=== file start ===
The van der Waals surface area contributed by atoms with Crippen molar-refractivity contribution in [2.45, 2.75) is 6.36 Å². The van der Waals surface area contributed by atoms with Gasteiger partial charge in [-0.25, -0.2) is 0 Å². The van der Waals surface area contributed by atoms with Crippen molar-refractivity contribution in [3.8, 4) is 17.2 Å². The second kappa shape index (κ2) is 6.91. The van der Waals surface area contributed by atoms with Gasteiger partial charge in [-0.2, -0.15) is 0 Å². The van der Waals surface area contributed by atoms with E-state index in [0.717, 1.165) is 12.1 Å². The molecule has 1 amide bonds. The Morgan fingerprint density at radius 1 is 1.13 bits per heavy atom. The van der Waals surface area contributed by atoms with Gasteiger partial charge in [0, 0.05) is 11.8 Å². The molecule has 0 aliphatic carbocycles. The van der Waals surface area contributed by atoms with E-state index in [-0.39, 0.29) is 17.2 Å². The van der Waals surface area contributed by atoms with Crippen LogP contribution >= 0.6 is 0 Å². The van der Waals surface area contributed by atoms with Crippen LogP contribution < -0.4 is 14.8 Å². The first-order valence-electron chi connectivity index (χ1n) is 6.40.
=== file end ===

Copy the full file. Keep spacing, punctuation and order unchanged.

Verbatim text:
The van der Waals surface area contributed by atoms with Crippen molar-refractivity contribution in [2.45, 2.75) is 6.36 Å². The van der Waals surface area contributed by atoms with Gasteiger partial charge in [-0.25, -0.2) is 0 Å². The van der Waals surface area contributed by atoms with Crippen molar-refractivity contribution in [3.8, 4) is 17.2 Å². The second kappa shape index (κ2) is 6.91. The van der Waals surface area contributed by atoms with Gasteiger partial charge in [-0.2, -0.15) is 0 Å². The van der Waals surface area contributed by atoms with E-state index in [0.717, 1.165) is 12.1 Å². The molecule has 1 amide bonds. The Morgan fingerprint density at radius 1 is 1.13 bits per heavy atom. The van der Waals surface area contributed by atoms with Gasteiger partial charge in [0, 0.05) is 11.8 Å². The molecule has 0 aliphatic carbocycles. The van der Waals surface area contributed by atoms with E-state index in [-0.39, 0.29) is 17.2 Å². The van der Waals surface area contributed by atoms with Crippen LogP contribution >= 0.6 is 0 Å². The van der Waals surface area contributed by atoms with Crippen LogP contribution < -0.4 is 14.8 Å². The first-order valence-electron chi connectivity index (χ1n) is 6.40.